In the summer of 1967 the newsroom turned out in force to cover one of the most unlikely rock events of the decade. Jimi Hendrix spent a night at the Red Lion though, as I remember it, no-one made much of that at the time. Four years ago, a letter and newscutting from an old friend stirred memories of that long ago summer. The Spalding Guardian had celebrated the 40th anniversary with a special edition of pictures and recycled stories, including one of mine. While my colleagues John Thorne and Pat Prentice went backstage I had opted to report from the hall.
Yup, it was a long time ago
To my astonishment the blog I wrote has continued to produce comments and contacts from all kinds of people over the last four years – great friends as well as people I never met including the two enterprising guys, Pete Barraclough and Mick Barnes, who compered the event and came up with the inspired line up. And John (not Thorne) who tried to retrieve Jimi’s burning guitar from the stage but “couldn’t get through the crowds”.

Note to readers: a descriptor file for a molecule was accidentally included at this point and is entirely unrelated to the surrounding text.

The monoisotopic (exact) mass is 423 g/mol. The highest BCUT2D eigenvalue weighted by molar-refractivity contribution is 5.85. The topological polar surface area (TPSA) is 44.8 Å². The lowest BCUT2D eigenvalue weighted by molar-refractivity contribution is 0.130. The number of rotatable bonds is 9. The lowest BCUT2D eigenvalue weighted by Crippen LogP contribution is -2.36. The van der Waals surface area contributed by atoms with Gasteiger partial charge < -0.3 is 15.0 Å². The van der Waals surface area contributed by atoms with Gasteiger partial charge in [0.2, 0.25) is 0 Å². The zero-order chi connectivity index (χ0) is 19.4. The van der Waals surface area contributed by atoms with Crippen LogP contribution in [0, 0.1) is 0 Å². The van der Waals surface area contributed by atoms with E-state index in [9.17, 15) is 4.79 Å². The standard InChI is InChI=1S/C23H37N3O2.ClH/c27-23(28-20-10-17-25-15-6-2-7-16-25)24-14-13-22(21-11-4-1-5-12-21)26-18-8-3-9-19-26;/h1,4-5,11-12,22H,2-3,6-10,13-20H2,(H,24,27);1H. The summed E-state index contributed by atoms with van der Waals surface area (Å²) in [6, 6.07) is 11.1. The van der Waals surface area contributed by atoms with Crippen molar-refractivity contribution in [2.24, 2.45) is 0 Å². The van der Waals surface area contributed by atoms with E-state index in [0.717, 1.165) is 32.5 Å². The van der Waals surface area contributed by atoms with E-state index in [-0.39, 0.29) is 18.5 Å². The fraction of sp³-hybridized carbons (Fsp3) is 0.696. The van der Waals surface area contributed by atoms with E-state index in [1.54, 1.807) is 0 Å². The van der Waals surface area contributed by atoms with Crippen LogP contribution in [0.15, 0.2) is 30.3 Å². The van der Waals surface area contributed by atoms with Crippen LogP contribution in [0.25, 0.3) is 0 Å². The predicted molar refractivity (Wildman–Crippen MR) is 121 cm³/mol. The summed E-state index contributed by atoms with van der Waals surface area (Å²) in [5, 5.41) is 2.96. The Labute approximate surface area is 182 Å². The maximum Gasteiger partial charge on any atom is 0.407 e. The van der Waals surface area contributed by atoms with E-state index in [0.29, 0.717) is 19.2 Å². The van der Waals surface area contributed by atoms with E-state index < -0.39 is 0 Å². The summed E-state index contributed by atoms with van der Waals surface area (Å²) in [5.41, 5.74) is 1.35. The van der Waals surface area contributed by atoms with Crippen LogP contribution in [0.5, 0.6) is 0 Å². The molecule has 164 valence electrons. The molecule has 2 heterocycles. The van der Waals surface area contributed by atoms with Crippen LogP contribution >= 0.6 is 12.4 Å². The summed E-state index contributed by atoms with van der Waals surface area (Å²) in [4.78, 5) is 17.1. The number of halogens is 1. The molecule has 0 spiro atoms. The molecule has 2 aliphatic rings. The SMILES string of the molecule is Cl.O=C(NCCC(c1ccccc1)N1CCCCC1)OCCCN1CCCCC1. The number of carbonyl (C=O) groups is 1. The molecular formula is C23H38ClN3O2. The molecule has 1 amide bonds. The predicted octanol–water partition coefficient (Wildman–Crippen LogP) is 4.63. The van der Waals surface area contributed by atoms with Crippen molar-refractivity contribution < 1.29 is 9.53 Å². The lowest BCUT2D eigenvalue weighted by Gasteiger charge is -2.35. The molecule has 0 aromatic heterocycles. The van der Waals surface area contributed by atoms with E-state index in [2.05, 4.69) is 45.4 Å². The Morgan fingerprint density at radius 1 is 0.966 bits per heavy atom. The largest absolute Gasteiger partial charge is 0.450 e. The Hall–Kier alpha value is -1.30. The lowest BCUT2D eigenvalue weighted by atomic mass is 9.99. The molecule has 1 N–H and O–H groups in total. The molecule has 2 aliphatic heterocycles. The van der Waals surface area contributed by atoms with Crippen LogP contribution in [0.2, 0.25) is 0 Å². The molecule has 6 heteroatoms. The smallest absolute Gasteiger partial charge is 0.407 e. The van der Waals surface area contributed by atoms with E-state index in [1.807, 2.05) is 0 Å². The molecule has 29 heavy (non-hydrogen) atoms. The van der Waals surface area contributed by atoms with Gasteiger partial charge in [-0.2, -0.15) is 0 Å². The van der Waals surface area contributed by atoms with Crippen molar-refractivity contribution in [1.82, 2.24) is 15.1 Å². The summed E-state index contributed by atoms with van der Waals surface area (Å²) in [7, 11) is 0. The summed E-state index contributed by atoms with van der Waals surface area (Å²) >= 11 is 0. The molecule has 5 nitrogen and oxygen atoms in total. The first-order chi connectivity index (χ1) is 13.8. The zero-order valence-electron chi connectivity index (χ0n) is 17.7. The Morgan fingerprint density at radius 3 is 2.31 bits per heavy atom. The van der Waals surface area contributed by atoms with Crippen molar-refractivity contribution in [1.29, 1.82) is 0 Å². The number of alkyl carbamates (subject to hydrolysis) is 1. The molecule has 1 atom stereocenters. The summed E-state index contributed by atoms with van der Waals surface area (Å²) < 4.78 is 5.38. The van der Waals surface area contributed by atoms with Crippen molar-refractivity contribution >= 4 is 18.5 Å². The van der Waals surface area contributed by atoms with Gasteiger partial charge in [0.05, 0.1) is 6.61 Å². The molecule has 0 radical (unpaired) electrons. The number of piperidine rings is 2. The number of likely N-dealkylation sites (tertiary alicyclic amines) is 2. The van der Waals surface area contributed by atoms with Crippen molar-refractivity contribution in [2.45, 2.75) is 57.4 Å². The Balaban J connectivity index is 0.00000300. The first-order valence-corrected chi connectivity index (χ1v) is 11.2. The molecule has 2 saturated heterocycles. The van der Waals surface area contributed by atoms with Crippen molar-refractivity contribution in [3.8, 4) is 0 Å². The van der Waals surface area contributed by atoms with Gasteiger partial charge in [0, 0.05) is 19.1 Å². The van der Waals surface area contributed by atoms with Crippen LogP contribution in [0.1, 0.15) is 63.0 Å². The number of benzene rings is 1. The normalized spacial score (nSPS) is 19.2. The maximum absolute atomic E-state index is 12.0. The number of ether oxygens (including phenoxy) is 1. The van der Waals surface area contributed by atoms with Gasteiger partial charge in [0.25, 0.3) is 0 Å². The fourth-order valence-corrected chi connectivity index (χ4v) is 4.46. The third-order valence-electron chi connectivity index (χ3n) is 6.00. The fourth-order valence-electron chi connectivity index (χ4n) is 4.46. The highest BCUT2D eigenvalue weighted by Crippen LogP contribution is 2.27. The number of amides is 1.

Two years ago a BBC researcher asked me to help dig up a few names for a retrospective programme presented by the lovely Benjamin Zephaniah (no, didn’t get to interview him either but this time I would not have turned down the chance).
Now, along comes Andy Barrett. I Googled him, of course, and he’s doing all kinds of great-looking work. Right now he’s working with New Perspective Theatre Company (they’ve just been to Edinburgh by the way) to produce a script based on Barbecue 67. And he’s keen to chat or even meet if I can get to Spalding on Saturday.
So very tempting.
PS: the Red Lion is fully booked
August 31st, 2011